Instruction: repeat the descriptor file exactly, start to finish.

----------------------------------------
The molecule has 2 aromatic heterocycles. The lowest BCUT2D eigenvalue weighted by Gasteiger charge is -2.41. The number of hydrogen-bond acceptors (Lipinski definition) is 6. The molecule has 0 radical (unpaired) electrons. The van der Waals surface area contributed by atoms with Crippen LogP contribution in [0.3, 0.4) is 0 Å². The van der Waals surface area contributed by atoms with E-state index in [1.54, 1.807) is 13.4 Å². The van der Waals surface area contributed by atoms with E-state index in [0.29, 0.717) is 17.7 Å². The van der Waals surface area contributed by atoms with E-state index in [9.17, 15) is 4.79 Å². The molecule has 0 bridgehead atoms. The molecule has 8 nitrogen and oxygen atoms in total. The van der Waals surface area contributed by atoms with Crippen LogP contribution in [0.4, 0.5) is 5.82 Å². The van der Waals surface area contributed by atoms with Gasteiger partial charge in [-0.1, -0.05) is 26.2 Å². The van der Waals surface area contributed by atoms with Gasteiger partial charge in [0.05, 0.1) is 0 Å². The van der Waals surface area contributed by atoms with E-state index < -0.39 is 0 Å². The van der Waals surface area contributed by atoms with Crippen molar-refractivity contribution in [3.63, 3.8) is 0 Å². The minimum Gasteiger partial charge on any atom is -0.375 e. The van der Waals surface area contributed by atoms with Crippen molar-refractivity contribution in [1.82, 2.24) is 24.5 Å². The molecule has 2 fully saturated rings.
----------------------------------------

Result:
The molecule has 2 aromatic heterocycles. The lowest BCUT2D eigenvalue weighted by Gasteiger charge is -2.41. The number of hydrogen-bond acceptors (Lipinski definition) is 6. The molecule has 0 radical (unpaired) electrons. The van der Waals surface area contributed by atoms with Crippen LogP contribution in [0.3, 0.4) is 0 Å². The van der Waals surface area contributed by atoms with E-state index in [1.54, 1.807) is 13.4 Å². The van der Waals surface area contributed by atoms with E-state index in [0.29, 0.717) is 17.7 Å². The van der Waals surface area contributed by atoms with E-state index in [9.17, 15) is 4.79 Å². The molecule has 0 bridgehead atoms. The molecule has 8 nitrogen and oxygen atoms in total. The van der Waals surface area contributed by atoms with Crippen LogP contribution in [0.4, 0.5) is 5.82 Å². The van der Waals surface area contributed by atoms with Gasteiger partial charge in [-0.1, -0.05) is 26.2 Å². The van der Waals surface area contributed by atoms with Gasteiger partial charge in [0.05, 0.1) is 0 Å². The van der Waals surface area contributed by atoms with E-state index < -0.39 is 0 Å². The van der Waals surface area contributed by atoms with Crippen molar-refractivity contribution in [3.63, 3.8) is 0 Å². The minimum Gasteiger partial charge on any atom is -0.375 e. The van der Waals surface area contributed by atoms with Crippen molar-refractivity contribution in [1.82, 2.24) is 24.5 Å². The molecule has 2 fully saturated rings.